Justin Holl (RD, #3) — Although his pairing put up great results at even strength, I thought that had more to do with his partner. Holl flubbed a few passes on the breakout, which isn’t common for him. He also lost body position on Joakim Nordstrom, leading to a tripping penalty.

As a final piece of criticism, if you watch the Mangiapane goal again, you’ll notice Holl had a chance to block the passing lane out front. Multiple things have to go wrong for a puck to end up in the back of the net (i.e. Nylander on that play), but Holl deserves some share of the responsibility, too.

1 Star

Jimmy Vesey (LW, #26) — I’m starting to feel bad for Jimmy Vesey. For some reason, the Leafs tried him on PP1 tonight. It went about as well you’d expect. With his lack of passing ability, a lot of plays tend to die on his stick.

I don’t hold any personal vendetta against the guy. I just don’t think he’s been a very effective NHL player this season.


Heat Map

Here’s a quick look at where each team’s shots were coming from at even strength, courtesy of Natural Stat Trick.

The Leafs controlled 58 percent of the shots and 54 percent of the scoring chances at 5-on-5. They almost got goalie’d — then Calgary got Nylander-ed.


Game Score

Game score is a metric developed by The Athletic’s Dom Luszczyszyn to measure single-game performance. You can read more about it here.


Final Grade: B+

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Boston Bruins Add Offense With Solid Taylor Hall Trade – Boston Hockey Now

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The Boston Bruins clearly understood they had serious deficiencies on their NHL roster this season and credit them for going and doing something about it.

The B’s finished off their Sunday night fireworks ahead of the NHL trade deadline by sending a second round pick and Anders Bjork to the Buffalo Sabres in exchange for top-6 winger Taylor Hall and bottom-6 forward Curtis Lazar. TSN’s Darren Dreger, Sportsnet’s Elliotte Friedman and ESPN’s John Buccigross were the first to report about the completed deal between the Bruins and Buffalo Sabres in the hours following the B’s getting stomped by the Washington Capitals, 8-1, at TD Garden.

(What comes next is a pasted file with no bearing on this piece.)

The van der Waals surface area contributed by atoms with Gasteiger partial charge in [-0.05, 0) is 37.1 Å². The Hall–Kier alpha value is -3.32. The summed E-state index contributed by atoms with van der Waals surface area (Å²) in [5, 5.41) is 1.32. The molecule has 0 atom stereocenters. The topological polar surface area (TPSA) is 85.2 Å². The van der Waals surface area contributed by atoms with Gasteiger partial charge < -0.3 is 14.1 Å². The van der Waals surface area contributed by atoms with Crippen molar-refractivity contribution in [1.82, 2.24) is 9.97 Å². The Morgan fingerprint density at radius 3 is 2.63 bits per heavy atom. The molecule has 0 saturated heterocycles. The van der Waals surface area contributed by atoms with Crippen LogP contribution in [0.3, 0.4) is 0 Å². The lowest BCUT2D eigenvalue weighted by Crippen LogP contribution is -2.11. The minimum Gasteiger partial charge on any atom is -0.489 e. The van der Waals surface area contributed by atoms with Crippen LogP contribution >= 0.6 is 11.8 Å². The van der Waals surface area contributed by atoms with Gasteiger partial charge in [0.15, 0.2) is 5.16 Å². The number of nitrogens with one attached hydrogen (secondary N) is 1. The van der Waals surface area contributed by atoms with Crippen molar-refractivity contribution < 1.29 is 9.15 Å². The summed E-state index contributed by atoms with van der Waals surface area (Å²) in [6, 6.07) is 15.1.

The Buffalo Sabres retained half of the $8 million salary that Hall signed for prior to the start of the 2021 hockey season.

The 29-year-old Hall is having a terrible season in Buffalo with just two goals and 19 points in 37 games along with a minus-21 rating after he chose to sign a one-year deal with the Sabres during the offseason. But he brings legitimate offensive talent as a former No. 1 overall pick and Hart Trophy winner to a Boston Bruins team that’s ranked in the bottom third of the NHL offensively all season.

The Bruins were one of the suitors for Hall prior to him choosing the Sabres months ago, and now they get him for a deep discount while keeping their own first round picks after making their deadline deals.

Holding onto their own first round pick was a priority for Boston Bruins GM Don Sweeney after spending first rounders at the deadline in two of the last three deadlines in trades for damaged goods Rick Nash and Ondrej Kase.

The 26-year-old Lazar has five goals and 11 points in 33 games as a bottom-6 forward for the Sabres this season and is signed for $800,000 for next season. It seemed clear that something was going on with the 24-year-old Anders Bjork over the last couple of weeks as he was a healthy scratch for five straight games, including Sunday night against Washington, and heads to Buffalo hoping to further develop a game built on speed and skill level that hasn’t translated into offense as of yet.

Hall should fit right into the top-6 with the Bruins as a skilled winger for playmaking center David Krejci, but it remains to be seen how he’s going to fit as another left winger on a team with Nick Ritchie and Jake DeBrusk.

Either Ritchie or DeBrusk is going to have to play the off wing with a Krejci/Hall combo, but that’s a problem that Boston Bruins head coach Bruce Cassidy will gladly figure out after being forced to piece together lineups all season due to injuries and offensive inconsistency. With the acquisition of Hall, Lazar and left-handed defenseman Mike Reilly on Sunday night, it would appear the Boston Bruins are largely done with deals ahead of Monday’s NHL trade deadline.